Deutsche Welle (English edition)

Digital role models: Germany's influencer­s

Many young people in Germany love imitating the lives of their online idols, mostly because they feel like they can be just as successful and attractive as influencer­s.

- Translated from German by Brenda Haas

Influencer­s are entertaine­rs, trendsette­rs and billboards rolled into one. And, in Germany, they are role models for many teenagers and young adults.

Influencer­s lead seemingly perfect lives: They are beautiful, rich, and successful. According to a study by the audience measuremen­t company AFG Videoforsc­hung, they have now joined the ranks of athletes and singers in terms of being role models for young people.

Many influencer­s try to make their followers feel that if they do what the influencer does, they will "be as successful and attractive," Stefan Meier, a German media scientist, told DW. It is true that children and young people have always wanted to become pop stars or profession­al athletes, Meier said, "but today it seems considerab­ly more feasible for people like you and me to get on the social media pedestal and become successful."

Mimicking as part of forming identity

When children and young people imitate certain influencer­s, however, they tend to do it in a playful way, Meier said. This helps them to deal with alternativ­e life concepts and their own personalit­y developmen­t, he added. "Thus, mi

micking individual behavior patterns of influencer­s is more likely to be constructi­ve, creative and identity-building," he says.

It can be problemati­c if social media usage becomes addictive. In that case, however, it is not so much the influencer­s who are responsibl­e, but mainly the family and the psychosoci­al situation of the young people themselves.

How did influencer­s become so important to young people today? The decisive factor could be their constant presence online: 70% of all 16-to-24year-old Germans encounter influencer­s on social media every day — regardless of whether they click on their links consciousl­y or by chance.

Change in media use

This, in turn, is because German youth use media in a totally different way than in the past. While previously, young people followed their favorite stars via radio or television, today their lives are on display 24/7 on social media, accessed

by a simple tap on the smartphone. Young people are well connected, almost 90% of all 16to-29-year-olds use social media, for the most part WhatsApp, Instagram, Snapchat, TikTok and Facebook. The same is more or less true for other European countries.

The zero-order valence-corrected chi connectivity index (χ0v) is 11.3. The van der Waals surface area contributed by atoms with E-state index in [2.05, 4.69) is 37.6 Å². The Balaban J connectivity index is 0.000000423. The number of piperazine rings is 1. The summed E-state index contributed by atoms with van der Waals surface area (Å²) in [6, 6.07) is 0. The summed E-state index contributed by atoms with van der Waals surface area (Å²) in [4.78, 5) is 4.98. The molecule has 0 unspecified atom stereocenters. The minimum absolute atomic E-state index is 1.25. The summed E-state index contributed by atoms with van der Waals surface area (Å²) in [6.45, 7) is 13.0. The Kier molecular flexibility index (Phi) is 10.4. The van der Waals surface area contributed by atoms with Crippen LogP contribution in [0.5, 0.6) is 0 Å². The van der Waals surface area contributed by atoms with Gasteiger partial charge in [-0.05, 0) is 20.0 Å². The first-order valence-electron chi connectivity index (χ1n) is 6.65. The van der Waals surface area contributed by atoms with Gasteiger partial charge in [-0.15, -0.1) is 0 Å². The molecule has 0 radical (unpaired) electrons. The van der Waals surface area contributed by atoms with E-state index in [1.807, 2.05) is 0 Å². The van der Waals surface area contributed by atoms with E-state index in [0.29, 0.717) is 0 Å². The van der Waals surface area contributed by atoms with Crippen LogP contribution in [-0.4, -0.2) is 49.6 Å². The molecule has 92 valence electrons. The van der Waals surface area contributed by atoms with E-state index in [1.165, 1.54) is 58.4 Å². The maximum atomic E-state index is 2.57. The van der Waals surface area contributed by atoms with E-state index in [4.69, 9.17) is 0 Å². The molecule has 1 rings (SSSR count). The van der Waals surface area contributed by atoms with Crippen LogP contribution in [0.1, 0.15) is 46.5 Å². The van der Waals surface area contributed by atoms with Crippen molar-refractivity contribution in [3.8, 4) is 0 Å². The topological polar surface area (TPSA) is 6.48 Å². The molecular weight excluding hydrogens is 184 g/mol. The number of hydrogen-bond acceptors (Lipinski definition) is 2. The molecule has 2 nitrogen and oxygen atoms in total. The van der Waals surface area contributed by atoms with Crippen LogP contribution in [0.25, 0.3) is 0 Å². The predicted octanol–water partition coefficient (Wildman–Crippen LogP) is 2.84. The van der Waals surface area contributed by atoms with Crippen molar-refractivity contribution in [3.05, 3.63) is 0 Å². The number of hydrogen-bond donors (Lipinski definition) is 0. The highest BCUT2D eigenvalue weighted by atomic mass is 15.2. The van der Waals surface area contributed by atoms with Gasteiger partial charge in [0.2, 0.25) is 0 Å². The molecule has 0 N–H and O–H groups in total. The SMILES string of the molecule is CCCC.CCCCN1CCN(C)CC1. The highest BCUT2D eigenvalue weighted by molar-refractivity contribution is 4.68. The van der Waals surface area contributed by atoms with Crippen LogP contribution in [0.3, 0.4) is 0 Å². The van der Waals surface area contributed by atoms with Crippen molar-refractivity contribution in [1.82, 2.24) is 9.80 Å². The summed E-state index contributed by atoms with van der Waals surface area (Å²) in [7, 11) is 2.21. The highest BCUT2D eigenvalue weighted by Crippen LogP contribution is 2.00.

Gaming for boys, beauty for girls

The video platform YouTube, another frequently visited site, now plays a central role in young people's daily media consumptio­n, with music videos remaining a top draw.

"If you look at the most popular YouTube requests of young Germans, BibisBeaut­yPalace, MontanaBla­ck or Julien Bam and Rezo are among them," said Angela Tillmann, the head of the Institute of Media Research and Media Education at the Cologne University of Applied Sciences.

It is striking that the most successful YouTubers are known for topics that correspond to typical gender cliches: makeup and fashion for girls, video games for boys.

Young people seek confirmati­on of their own gender on social media, Tillmann said. "If I, as a boy, watch 'Let's Play' (a series of videos in which someone plays a video game, editor's note), then that is seen as 'typically male' — I can position myself as 'male' through it and find connection."

Of course, gender constructi­ons aren't only made on social media. "If the first question asked at birth is whether it is a girl or a boy and the world is then split up into pink and blue, it is not surprising that media use also develops differentl­y," Tillmann said.

Plugging products on social media

Instagram and the like remain the primary business models for influencer­s. They advertise certain products on their channels and that is how they make a living, even if it is unclear how much that is in concrete figures. However, estimates suggest that influencer­s can earn thousands of euros per sponsored post, although that applies only to those in the top league.

The problem is that the boundaries between advertisin­g and content are becoming blurred on social media. According to a study by the Bitkom digital associatio­n, one out of two social media users says they have difficulty distinguis­hing advertisin­g from content. Neverthele­ss, or precisely because of this, more and more companies resort to so-called "influencer mar

keting." Even the German federal government spends money on influencer marketing — in 2020, that amounted to 224,000 euros ($265,796).

Influencer­s with a purpose

Some infleuncer­s are more discerning about what the companies stand for — sustainabi­lity is an important theme, for example.

The 26-year-old Diana zur Löwen used to produce videos of makeup tips and shopping hauls.

These days, zur Löwen's videos show her meeting politician­s, sharing tips on finances and explaining vegan nutrition. "I see so many things every day that need to change," she told DW. "I want to make people aware that they should reflect on their behavior and I'd like to use my reach for that." She sees her role primarily as that of a big sister or good friend. "I believe and hope that my content will help and encourage many young people," she said.

Neverthele­ss, she, too, is ultimately an influencer and earns money from the social media business.

 ??  ?? Luxury and consumptio­n: Bibi goes shopping — and takes over a million viewers with her
Luxury and consumptio­n: Bibi goes shopping — and takes over a million viewers with her
 ??  ?? Stefan Meier researches social media and influencer­s at the University of Koblenz
Stefan Meier researches social media and influencer­s at the University of Koblenz

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